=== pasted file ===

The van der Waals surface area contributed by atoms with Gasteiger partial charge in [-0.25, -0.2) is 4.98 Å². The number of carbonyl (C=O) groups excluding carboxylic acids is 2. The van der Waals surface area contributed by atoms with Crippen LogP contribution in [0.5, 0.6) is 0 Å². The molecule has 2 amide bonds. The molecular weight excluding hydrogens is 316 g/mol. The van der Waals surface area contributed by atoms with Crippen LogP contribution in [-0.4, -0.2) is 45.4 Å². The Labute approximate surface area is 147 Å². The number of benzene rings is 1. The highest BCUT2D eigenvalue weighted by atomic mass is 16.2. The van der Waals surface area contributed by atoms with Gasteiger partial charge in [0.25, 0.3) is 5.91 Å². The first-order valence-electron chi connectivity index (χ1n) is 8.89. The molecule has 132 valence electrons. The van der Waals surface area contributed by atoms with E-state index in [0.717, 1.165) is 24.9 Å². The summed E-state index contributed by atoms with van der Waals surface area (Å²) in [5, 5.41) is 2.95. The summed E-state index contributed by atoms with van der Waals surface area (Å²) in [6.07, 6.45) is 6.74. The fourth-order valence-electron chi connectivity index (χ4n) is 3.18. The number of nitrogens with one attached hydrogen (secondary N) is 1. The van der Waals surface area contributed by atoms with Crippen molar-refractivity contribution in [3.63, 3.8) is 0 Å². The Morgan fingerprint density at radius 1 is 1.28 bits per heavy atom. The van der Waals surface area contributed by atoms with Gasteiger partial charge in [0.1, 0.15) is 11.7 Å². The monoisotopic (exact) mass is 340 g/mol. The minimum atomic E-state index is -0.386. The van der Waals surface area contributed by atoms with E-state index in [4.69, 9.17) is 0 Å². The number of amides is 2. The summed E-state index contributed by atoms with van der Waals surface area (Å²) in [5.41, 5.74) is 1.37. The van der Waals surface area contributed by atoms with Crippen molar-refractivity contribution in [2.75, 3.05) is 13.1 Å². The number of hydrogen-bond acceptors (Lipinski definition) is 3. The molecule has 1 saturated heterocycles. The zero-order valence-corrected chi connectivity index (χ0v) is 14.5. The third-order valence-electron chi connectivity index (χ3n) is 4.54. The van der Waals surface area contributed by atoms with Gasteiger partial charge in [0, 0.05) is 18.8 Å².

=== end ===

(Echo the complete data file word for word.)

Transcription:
The van der Waals surface area contributed by atoms with Gasteiger partial charge in [-0.25, -0.2) is 4.98 Å². The number of carbonyl (C=O) groups excluding carboxylic acids is 2. The van der Waals surface area contributed by atoms with Crippen LogP contribution in [0.5, 0.6) is 0 Å². The molecule has 2 amide bonds. The molecular weight excluding hydrogens is 316 g/mol. The van der Waals surface area contributed by atoms with Crippen LogP contribution in [-0.4, -0.2) is 45.4 Å². The Labute approximate surface area is 147 Å². The number of benzene rings is 1. The highest BCUT2D eigenvalue weighted by atomic mass is 16.2. The van der Waals surface area contributed by atoms with Gasteiger partial charge in [0.25, 0.3) is 5.91 Å². The first-order valence-electron chi connectivity index (χ1n) is 8.89. The molecule has 132 valence electrons. The van der Waals surface area contributed by atoms with E-state index in [0.717, 1.165) is 24.9 Å². The summed E-state index contributed by atoms with van der Waals surface area (Å²) in [5, 5.41) is 2.95. The summed E-state index contributed by atoms with van der Waals surface area (Å²) in [6.07, 6.45) is 6.74. The fourth-order valence-electron chi connectivity index (χ4n) is 3.18. The number of nitrogens with one attached hydrogen (secondary N) is 1. The van der Waals surface area contributed by atoms with Crippen molar-refractivity contribution in [3.63, 3.8) is 0 Å². The Morgan fingerprint density at radius 1 is 1.28 bits per heavy atom. The van der Waals surface area contributed by atoms with Gasteiger partial charge in [0.1, 0.15) is 11.7 Å². The monoisotopic (exact) mass is 340 g/mol. The minimum atomic E-state index is -0.386. The van der Waals surface area contributed by atoms with E-state index in [4.69, 9.17) is 0 Å². The number of amides is 2. The summed E-state index contributed by atoms with van der Waals surface area (Å²) in [5.41, 5.74) is 1.37. The van der Waals surface area contributed by atoms with Crippen molar-refractivity contribution in [2.75, 3.05) is 13.1 Å². The number of hydrogen-bond acceptors (Lipinski definition) is 3. The molecule has 1 saturated heterocycles. The zero-order valence-corrected chi connectivity index (χ0v) is 14.5. The third-order valence-electron chi connectivity index (χ3n) is 4.54. The van der Waals surface area contributed by atoms with Gasteiger partial charge in [0, 0.05) is 18.8 Å².